• Pray your response to what you have heard without moralizing or attempting to make a life application.
  • Carry in your heart what you heard until you feel released to let it go, or until God brings clarity to its meaning.

Returning to Life

Once we learn to pay attention to our soul through art, this can impact the way we live our daily, ordinary lives—doing laundry, cleaning the house, going to work—by teaching us to slow down and practice the presence of the Lord while we perform such mundane tasks. For instance, practice enjoying a meal rather than rushing through it. Prepare a dinner—shop, cook, and set a table with candles—then eat slowly, relishing your meal. If you do this with others, talk about the difference you notice in eating this way and how your soul responds.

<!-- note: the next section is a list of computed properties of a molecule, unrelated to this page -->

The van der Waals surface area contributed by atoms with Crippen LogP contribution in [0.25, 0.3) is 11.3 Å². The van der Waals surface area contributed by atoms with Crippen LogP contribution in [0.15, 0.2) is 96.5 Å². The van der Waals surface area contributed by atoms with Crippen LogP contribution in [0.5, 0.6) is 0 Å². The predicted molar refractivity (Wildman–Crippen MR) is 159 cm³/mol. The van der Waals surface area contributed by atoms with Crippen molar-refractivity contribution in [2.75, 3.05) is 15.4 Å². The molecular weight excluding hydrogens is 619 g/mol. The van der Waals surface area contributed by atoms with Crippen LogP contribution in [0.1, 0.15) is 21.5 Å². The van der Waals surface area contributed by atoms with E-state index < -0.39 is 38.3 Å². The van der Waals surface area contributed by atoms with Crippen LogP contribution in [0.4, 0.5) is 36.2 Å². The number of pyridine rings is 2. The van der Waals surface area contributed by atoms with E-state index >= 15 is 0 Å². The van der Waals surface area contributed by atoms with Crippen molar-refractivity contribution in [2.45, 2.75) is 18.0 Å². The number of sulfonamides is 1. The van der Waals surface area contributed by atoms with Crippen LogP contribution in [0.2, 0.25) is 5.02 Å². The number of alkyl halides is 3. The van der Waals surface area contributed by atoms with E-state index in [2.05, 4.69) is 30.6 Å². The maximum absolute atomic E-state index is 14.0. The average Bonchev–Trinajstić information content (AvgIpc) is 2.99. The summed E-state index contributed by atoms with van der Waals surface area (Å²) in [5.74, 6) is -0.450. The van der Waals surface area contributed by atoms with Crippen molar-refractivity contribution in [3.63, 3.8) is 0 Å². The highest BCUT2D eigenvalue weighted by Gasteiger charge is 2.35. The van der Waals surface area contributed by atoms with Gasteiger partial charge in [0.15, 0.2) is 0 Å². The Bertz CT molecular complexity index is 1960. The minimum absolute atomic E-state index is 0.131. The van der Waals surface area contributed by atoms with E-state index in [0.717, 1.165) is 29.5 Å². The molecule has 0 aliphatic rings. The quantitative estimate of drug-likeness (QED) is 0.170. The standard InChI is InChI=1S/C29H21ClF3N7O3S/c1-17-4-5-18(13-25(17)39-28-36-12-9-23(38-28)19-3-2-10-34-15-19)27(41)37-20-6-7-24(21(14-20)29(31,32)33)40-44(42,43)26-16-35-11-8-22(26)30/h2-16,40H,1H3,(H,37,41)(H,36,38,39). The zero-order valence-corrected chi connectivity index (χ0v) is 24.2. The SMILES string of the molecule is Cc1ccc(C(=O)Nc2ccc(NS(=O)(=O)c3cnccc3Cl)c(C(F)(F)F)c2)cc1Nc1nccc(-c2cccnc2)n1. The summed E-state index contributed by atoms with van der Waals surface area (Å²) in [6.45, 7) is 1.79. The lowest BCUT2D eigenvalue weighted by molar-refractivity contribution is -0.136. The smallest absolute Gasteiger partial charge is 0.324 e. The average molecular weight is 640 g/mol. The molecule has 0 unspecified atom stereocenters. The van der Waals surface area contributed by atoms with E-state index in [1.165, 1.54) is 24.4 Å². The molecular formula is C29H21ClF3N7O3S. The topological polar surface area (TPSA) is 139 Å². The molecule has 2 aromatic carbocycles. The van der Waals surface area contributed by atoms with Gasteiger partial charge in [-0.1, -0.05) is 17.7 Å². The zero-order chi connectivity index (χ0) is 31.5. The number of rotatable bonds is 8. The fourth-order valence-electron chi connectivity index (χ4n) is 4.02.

3. Get Away with Jesus

When you are able to get away for a few hours or a few days, here are some suggestions to help you connect with God and feed your soul. Be sure you have your Bible, journal, some art supplies if needed, and perhaps an iPod with worship or contemplative music if that helps you clear away distractions.

1. Find a location based on your needs and the amount of time available. You might prefer a park, a retreat center, a coffee shop, or going for a hike. Keep in mind that this place needs to feel safe, not one where you will be turning to see who is behind you, or where you friends will find you. Remember to turn off your phone!

2. Start by thinking through and journaling your own expectations and agenda for this time. Release your expectations to God. What might be God’s agenda for this time?